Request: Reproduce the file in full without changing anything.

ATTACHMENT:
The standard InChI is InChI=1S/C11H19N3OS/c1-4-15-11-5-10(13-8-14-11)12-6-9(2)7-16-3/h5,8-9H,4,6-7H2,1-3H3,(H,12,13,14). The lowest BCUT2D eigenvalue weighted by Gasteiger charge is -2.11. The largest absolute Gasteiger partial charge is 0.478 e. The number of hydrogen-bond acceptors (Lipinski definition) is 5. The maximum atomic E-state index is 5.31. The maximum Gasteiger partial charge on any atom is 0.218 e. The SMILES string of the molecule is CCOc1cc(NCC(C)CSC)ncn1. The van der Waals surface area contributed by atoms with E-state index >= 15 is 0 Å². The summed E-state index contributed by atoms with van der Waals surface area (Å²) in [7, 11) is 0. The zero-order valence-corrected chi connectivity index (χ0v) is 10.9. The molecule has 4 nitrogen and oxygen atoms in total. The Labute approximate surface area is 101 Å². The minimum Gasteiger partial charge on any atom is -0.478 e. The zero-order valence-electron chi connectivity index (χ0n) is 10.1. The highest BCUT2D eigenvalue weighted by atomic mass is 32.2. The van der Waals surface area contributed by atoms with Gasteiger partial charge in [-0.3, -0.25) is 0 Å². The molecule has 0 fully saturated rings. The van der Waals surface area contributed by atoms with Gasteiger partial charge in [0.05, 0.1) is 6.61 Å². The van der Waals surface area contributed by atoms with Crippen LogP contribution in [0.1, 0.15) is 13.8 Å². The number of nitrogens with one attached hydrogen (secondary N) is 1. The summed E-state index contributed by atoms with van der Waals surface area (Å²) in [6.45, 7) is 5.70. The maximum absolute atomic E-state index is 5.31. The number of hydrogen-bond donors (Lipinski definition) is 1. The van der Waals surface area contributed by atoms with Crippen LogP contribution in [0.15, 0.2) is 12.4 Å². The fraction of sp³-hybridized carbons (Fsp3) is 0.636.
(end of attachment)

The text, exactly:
The standard InChI is InChI=1S/C11H19N3OS/c1-4-15-11-5-10(13-8-14-11)12-6-9(2)7-16-3/h5,8-9H,4,6-7H2,1-3H3,(H,12,13,14). The lowest BCUT2D eigenvalue weighted by Gasteiger charge is -2.11. The largest absolute Gasteiger partial charge is 0.478 e. The number of hydrogen-bond acceptors (Lipinski definition) is 5. The maximum atomic E-state index is 5.31. The maximum Gasteiger partial charge on any atom is 0.218 e. The SMILES string of the molecule is CCOc1cc(NCC(C)CSC)ncn1. The van der Waals surface area contributed by atoms with E-state index >= 15 is 0 Å². The summed E-state index contributed by atoms with van der Waals surface area (Å²) in [7, 11) is 0. The zero-order valence-corrected chi connectivity index (χ0v) is 10.9. The molecule has 4 nitrogen and oxygen atoms in total. The Labute approximate surface area is 101 Å². The minimum Gasteiger partial charge on any atom is -0.478 e. The zero-order valence-electron chi connectivity index (χ0n) is 10.1. The highest BCUT2D eigenvalue weighted by atomic mass is 32.2. The van der Waals surface area contributed by atoms with Gasteiger partial charge in [-0.3, -0.25) is 0 Å². The molecule has 0 fully saturated rings. The van der Waals surface area contributed by atoms with Gasteiger partial charge in [0.05, 0.1) is 6.61 Å². The van der Waals surface area contributed by atoms with Crippen LogP contribution in [0.1, 0.15) is 13.8 Å². The number of nitrogens with one attached hydrogen (secondary N) is 1. The summed E-state index contributed by atoms with van der Waals surface area (Å²) in [6.45, 7) is 5.70. The maximum absolute atomic E-state index is 5.31. The number of hydrogen-bond donors (Lipinski definition) is 1. The van der Waals surface area contributed by atoms with Crippen LogP contribution in [0.15, 0.2) is 12.4 Å². The fraction of sp³-hybridized carbons (Fsp3) is 0.636.